This post appears here courtesy of the Carolina Journal
. The author of this post is Dallas Woodhouse
Teachers walked out of work and rallied at the N.C. Legislative Building on May 1, 2019. | Photo: Don Carrington / Carolina Journal
Democrats and their left-leaning allies offered the same criticism they have over every state budget Republicans have proposed over the last decade, beginning with their first budget after voters handed the GOP control of the General Assembly in 2010.
Democrats say, as they have time and time again, that the GOP is not spending enough money, cut taxes too much, and does not offer enough for teachers.
Carolina Journal reported the details
of the proposed NC Senate budget on Monday 6/21/2021. The Senate proposed spending plan is expected to pass by the end of the week.
The House will then pass its version of the state budget, likely before July 4, with the House and Senate sending a compromise version of the budget to Gov. Roy Cooper around July 15.
The North Carolina Association of Educators, the teacher's union, teamed up with Gov. Cooper two years ago to block a state budget from being passed, costing educators nearly a 5% raise. Still, the NCAE was quick to attack the GOP Senate budget again, complaining that a 3% raise along with a series of bonuses was not enough.
"When presented with $6.5 billion in unexpected revenue, the NC Senate has opted to reward North Carolina educators for working nonstop to support our students through the most difficult school year in history with a pitiful 1.5% annual pay raise,"
said NC Association of Educators President Tamika Walker Kelly. "This proposed budget shows that corporate tax cuts take priority over North Carolina students yet again."
Republican Senior Policy Counsel at the General Assembly, Brett Woodcox, responded to the criticism through Twitter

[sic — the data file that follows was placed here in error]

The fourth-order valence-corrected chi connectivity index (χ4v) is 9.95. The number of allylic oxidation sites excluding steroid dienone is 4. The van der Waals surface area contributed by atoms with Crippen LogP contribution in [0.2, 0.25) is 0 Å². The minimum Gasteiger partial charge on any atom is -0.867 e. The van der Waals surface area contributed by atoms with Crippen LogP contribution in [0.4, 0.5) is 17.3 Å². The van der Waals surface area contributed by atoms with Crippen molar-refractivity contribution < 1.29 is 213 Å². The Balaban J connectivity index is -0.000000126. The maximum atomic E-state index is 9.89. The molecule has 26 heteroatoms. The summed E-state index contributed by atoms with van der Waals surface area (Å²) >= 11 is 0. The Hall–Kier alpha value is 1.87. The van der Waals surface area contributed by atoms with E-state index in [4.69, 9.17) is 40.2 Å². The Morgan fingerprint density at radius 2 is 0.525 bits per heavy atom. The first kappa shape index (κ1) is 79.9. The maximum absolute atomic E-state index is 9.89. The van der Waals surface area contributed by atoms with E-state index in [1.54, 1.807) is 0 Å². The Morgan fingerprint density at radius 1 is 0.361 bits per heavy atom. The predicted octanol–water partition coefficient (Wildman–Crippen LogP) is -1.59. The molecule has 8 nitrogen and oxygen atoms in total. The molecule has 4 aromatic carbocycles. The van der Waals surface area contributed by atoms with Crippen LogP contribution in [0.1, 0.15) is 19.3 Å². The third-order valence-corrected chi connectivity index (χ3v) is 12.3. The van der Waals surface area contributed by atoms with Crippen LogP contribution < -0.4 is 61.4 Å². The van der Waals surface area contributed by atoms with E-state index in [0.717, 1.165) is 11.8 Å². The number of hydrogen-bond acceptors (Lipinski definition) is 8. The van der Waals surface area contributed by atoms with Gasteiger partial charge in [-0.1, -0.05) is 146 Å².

It's not that those teachers don't have a legitimate argument for higher raises. The state does have a record surplus. Should policymakers choose to do so they could increase salaries for teachers and state workers a bit more and still offer significant tax cuts.
This is an argument advanced by Gov. Cooper before the NC Senate released budget details, but set a self-imposed spending limit.
"Legislative leadership is well aware that this opening announcement falls far short of what our state needs,"
Cooper spokesperson Ford Porter said in an email to the N&O. "Real negotiations must occur, and the Governor looks forward to working toward an agreement."
Despite the fact that most of the Senate's proposed tax cuts are aimed at citizens that pay North Carolina's personal income taxes, including removing many low-income payers off the tax rolls altogether by raising the standard deduction, Cooper uses the same tired attack on any tax cuts to business.
However, the Republican-proposed tax cuts in the Senate bill are unlikely to get support from the governor.
"The last thing we need is more sweeping tax breaks for corporations and the wealthiest among us instead of investments in our hard-working families and communities,"
said Cooper spokesman Ford Porter.
"I think this year stings a little bit more, that slap in the face, even though we're kind of used to it,"
Justin Parmenter, a Charlotte-area educator, told WCNC, "It stings more because we've just been the most difficult school year they probably most educators can recall."
However, the early criticism of the GOP budget overall has been muted. Fewer Democrats have expressed outrage, at least at this early stage. As CJ wrote recently a handful of legislative Democrats will hold the keys to higher spending their caucus wants, but only if they cross the aisle and work with Republicans.
Is the budget dawn breaking? Only time will tell.